Archived - Digest of Benefit Entitlement Principles Chapter 10 - Section 12

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10.12.0 Courses of instruction/employment measures

The Commission offers a wide variety of programs for improving the employability of persons who require assistance to overcome real or potential obstacles in the labour market. Claimants selected within the training component of these programs are referred under the Employment Insurance Act. The relevant legislative provision constitutes an exceptional measure that allows claimants to attend courses or programs of instruction while in receipt of Employment Insurance benefits (Digest 10.12.1, “Persons referred to courses or programs of instruction).”

Equally, many claimants, because of a difficult economic climate in which employment opportunities are limited, or simply out of personal interest, decide to take courses on their own initiative. These claimants must meet the requirements concerning availability and capacity for work in the same way as any other claimant who wishes to obtain regular benefits.

[ January 2014 ]

10.12.1 Persons referred to courses or programs of instruction

When claimants are referred to courses of instruction or other programs by an authority designated by the Commission (Digest 19.1.1 “Designation of persons authorized to refer claimants”), they are deemed to be unemployed, capable of and available for work for the duration of their participation in the course or program. The provisions of this subsection constitute a clear and specific exception to the general rule found in the legislation on unemployment, availability and capacity for work.

Consequently, these claimants will be considered unemployed, capable of and available for work for any day or during any period for which the referral to the course by a designated authority remains in effect. This may be so even if they are in fact absent for short periods during the course.

Nonetheless, all claimants referred to such training must still fulfill all other provisions under the Employment Insurance Act and Regulations.

[ January 2014 ]

10.12.2 Persons attending courses on their own initiative

Before rendering a decision regarding the availability of a claimant who is attending a course on their own initiative, the officer of the Commission will first consider whether the claimant could be referred to a similar course (Digest 19.2.0, “Referred claimants.”). If yes, and a referral is made, the claimant would not be required to demonstrate that they were unemployed, capable of and available for work. If no, the officer must document the file indicating that this option was reviewed and is not available to the claimant.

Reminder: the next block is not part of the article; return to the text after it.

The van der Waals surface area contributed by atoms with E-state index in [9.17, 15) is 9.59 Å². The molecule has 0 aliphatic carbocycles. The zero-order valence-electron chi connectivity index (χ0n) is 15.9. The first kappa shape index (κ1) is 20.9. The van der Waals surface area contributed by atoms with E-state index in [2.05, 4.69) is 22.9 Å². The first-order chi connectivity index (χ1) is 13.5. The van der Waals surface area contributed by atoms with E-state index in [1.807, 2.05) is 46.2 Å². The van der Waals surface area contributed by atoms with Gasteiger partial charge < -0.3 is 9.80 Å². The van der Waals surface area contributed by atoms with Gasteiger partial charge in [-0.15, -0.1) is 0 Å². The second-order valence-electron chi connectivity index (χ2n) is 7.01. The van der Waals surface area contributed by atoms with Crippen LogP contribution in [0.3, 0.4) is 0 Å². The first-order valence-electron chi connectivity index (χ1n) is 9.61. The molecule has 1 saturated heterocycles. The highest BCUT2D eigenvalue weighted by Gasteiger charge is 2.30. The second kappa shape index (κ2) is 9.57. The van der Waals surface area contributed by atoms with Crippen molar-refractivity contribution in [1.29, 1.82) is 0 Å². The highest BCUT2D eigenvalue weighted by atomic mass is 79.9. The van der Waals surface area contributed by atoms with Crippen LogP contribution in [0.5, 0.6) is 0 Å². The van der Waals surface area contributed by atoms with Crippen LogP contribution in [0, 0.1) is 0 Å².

[ January 2014 ]

10.12.2.1 Legislative authority

Claimants who attend training courses on their own initiative, without being referred by an authority designated by the Commission, must demonstrate that they are unemployed, capable of and available for work and unable to obtain suitable employment in the same manner as any other claimant. It is essential that they continue to seek employment in order to maintain entitlement to regular benefits, and they must show that the attendance at the course has not created impediments to their availability.

[ January 2014 ]

10.12.2.2 Proof of availability required

The proof required is the same as that required of all persons applying for regular benefits in other circumstances. They must be prepared to accept a suitable job as soon as possible, not set conditions that would unduly limit their employment opportunities, and behave in a manner that indicates a sincere desire to work.

Correspondence courses do not generally lead to a presumption of non-availability. The conditions of availability would not, however, be presumed to be met in cases where studies associated with such courses are intensive enough to call into question the possibility of pursuing them while holding a full-time job.

[ January 2014 ]

10.12.2.3 Fact finding

The fact finding by the officers in such cases should be the same as for any other situation where a claimant’s activities call the availability for work into question. This same approach applies for any period during which training is interrupted.

It is only once all the information is gathered that the facts can be evaluated and a determination made as to their credibility. A claimant may demonstrate availability or non-availability for work, and whichever the case, documentation on the claim file must clearly support the determination made by the Commission.

[ January 2014 ]

10.12.2.4 Concept of case-by-case

The question of availability must be considered in light of the particular circumstances of each case. Because each person's situation is unique, availability is assessed on the basis of the claimant’s own situation, and not on the circumstances of someone else in a similar situation.

10.12.2.5 Presumption of non-availability

Claimants who are taking courses on their own initiative do not automatically lose their entitlement to regular benefits. The fact that a claimant is taking a training course does not automatically make them unavailable for work. The officer must determine whether taking the course places restrictions on their availability, which will greatly reduce their chances of finding employment.